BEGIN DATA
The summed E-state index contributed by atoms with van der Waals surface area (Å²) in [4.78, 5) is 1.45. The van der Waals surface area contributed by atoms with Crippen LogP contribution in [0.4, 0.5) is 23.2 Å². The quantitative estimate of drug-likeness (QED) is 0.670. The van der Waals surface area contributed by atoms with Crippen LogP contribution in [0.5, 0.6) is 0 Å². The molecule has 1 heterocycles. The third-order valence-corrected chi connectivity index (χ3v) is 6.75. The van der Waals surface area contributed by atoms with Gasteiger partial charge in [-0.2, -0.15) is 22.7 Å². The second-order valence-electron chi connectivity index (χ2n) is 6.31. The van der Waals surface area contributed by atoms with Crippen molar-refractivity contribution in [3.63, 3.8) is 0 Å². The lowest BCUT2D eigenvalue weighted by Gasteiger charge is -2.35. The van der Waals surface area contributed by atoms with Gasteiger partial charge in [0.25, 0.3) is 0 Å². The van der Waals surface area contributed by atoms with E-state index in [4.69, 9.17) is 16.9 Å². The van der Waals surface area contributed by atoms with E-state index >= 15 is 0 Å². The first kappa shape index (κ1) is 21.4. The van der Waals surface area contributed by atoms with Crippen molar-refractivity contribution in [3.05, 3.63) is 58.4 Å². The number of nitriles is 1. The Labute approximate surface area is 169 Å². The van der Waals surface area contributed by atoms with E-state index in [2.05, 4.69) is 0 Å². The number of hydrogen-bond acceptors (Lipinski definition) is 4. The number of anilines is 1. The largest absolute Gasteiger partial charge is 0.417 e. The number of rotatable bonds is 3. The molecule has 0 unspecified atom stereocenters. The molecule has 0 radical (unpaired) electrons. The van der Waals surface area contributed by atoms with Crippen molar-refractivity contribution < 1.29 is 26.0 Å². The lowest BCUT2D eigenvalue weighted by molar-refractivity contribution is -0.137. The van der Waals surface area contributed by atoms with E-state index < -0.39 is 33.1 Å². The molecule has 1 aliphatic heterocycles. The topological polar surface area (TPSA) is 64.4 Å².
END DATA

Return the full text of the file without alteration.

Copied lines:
The summed E-state index contributed by atoms with van der Waals surface area (Å²) in [4.78, 5) is 1.45. The van der Waals surface area contributed by atoms with Crippen LogP contribution in [0.4, 0.5) is 23.2 Å². The quantitative estimate of drug-likeness (QED) is 0.670. The van der Waals surface area contributed by atoms with Crippen LogP contribution in [0.5, 0.6) is 0 Å². The molecule has 1 heterocycles. The third-order valence-corrected chi connectivity index (χ3v) is 6.75. The van der Waals surface area contributed by atoms with Gasteiger partial charge in [-0.2, -0.15) is 22.7 Å². The second-order valence-electron chi connectivity index (χ2n) is 6.31. The van der Waals surface area contributed by atoms with Crippen molar-refractivity contribution in [3.63, 3.8) is 0 Å². The lowest BCUT2D eigenvalue weighted by Gasteiger charge is -2.35. The van der Waals surface area contributed by atoms with Gasteiger partial charge in [0.25, 0.3) is 0 Å². The van der Waals surface area contributed by atoms with E-state index in [4.69, 9.17) is 16.9 Å². The van der Waals surface area contributed by atoms with E-state index >= 15 is 0 Å². The first kappa shape index (κ1) is 21.4. The van der Waals surface area contributed by atoms with Crippen molar-refractivity contribution in [3.05, 3.63) is 58.4 Å². The number of nitriles is 1. The Labute approximate surface area is 169 Å². The van der Waals surface area contributed by atoms with E-state index in [2.05, 4.69) is 0 Å². The number of hydrogen-bond acceptors (Lipinski definition) is 4. The number of anilines is 1. The largest absolute Gasteiger partial charge is 0.417 e. The number of rotatable bonds is 3. The molecule has 0 unspecified atom stereocenters. The molecule has 0 radical (unpaired) electrons. The van der Waals surface area contributed by atoms with Crippen molar-refractivity contribution < 1.29 is 26.0 Å². The lowest BCUT2D eigenvalue weighted by molar-refractivity contribution is -0.137. The van der Waals surface area contributed by atoms with E-state index < -0.39 is 33.1 Å². The molecule has 1 aliphatic heterocycles. The topological polar surface area (TPSA) is 64.4 Å².